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Is this "free" technology worth it?


Video programs and "webpads"-with targeted messages-are being placed in thousands of physicians' waiting rooms. Should yours be next?

Patients who visit internist/pediatrician Salvatore S. Volpe's office in Staten Island, NY, can complete update and other intake forms the old-fashioned way, with paper and pen. Or they can do it via Volpe's recently acquired PhreesiaPads-wireless electronic devices that are roughly the size of an Etch-A-Sketch, weigh just over 3 pounds, and don't require computer literacy to operate.

The handheld "webpads" prompt patients to type their name on a touch-screen keyboard, then answer a series of multiple-choice questions about their history and presenting problem. When patients finish, a report is automatically sent via e-mail to Volpe's back office, where it's printed out so that he can review it before entering the exam room.

At the same time, a summary of the material input by the patient-including gender, age, and symptoms-is directed to Phreesia's central server, which in turn immediately displays drug-company-sponsored educational material for the patient. It discusses his central complaint and indicates which of the sponsors' products might be appropriate for him.

In bringing direct-to-consumer advertising into doctors' offices, pharmaceutical companies are coupling their pitches with services directed at physicians and their patients. And they're frank about why they're doing it: Patients are more likely to request a drug or device that they learn about at the point of care, plus the ads can be aimed at the people who are most likely to be interested in a particular item.

But do patients find the ads intrusive or instructive? What's in it for physicians? And do these in-office materials represent too-close-for-comfort associations with big pharma?

Influencing patients at the decision point

"PhreesiaPads help physicians gather important, legible information before seeing the patient," says Chaim Indig, CEO of Phreesia, which is located in New York City. "This shortens visits, reduces error rates, and increases office efficiency. Our technology also enables physicians to have comprehensive documentation of intake interviews, so that they can code more accurately. And Phreesia-generated reports can be directly inserted into electronic health records, decreasing data entry costs and saving staff time."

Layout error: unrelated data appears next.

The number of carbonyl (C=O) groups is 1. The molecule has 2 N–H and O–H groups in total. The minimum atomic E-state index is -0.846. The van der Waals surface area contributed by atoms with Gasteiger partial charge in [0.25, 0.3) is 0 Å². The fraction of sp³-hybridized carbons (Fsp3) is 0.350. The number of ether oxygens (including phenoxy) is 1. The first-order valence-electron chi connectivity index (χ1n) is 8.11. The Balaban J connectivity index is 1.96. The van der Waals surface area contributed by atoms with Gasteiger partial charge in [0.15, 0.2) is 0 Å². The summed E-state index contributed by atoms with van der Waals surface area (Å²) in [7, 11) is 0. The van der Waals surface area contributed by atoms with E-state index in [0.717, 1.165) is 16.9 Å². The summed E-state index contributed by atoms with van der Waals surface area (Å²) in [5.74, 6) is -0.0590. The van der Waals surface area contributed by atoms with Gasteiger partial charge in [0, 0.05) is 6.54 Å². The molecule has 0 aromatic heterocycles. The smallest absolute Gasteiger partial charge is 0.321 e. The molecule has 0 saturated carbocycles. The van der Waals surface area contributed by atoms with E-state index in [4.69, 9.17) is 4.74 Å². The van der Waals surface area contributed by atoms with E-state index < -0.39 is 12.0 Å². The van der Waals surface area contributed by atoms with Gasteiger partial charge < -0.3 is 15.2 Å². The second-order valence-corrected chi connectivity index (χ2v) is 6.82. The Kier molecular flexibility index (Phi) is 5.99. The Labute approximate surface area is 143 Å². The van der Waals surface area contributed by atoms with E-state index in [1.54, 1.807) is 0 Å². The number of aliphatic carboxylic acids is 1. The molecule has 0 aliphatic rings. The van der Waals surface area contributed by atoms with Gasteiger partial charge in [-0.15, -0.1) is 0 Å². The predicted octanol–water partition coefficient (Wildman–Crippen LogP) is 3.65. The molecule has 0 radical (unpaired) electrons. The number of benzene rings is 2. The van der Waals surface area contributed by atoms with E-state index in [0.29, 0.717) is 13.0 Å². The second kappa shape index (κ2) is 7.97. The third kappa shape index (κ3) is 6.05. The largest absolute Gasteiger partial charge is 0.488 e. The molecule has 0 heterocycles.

Another advantage, says Indig, is that patients who are given PhreesiaPads can be productive in the waiting room instead of just sitting there and leafing through old magazines. Volpe concurs. "The patient has been prompted to think through the reasons for the visit, and has been given the opportunity to document those reasons. Visits aren't necessarily shorter, but more items get addressed during the same time period."

Patient privacy is protected, Indig continues, because all identifying information-including name, date of birth, and insurance carrier-is stripped from the PhreesiaPad's memory before being directed to Phreesia's server. Phreesia doesn't store any of the information collected from the patient, nor does it share that information with third parties, so no HIPAA rules are broken.

A practice that uses PhreesiaPads needs broadband Internet access, but the company provides everything else, including the hardware and wireless network. Phreesia delivers two or three webpads to physician offices, places the units in the waiting room, and provides technical support.

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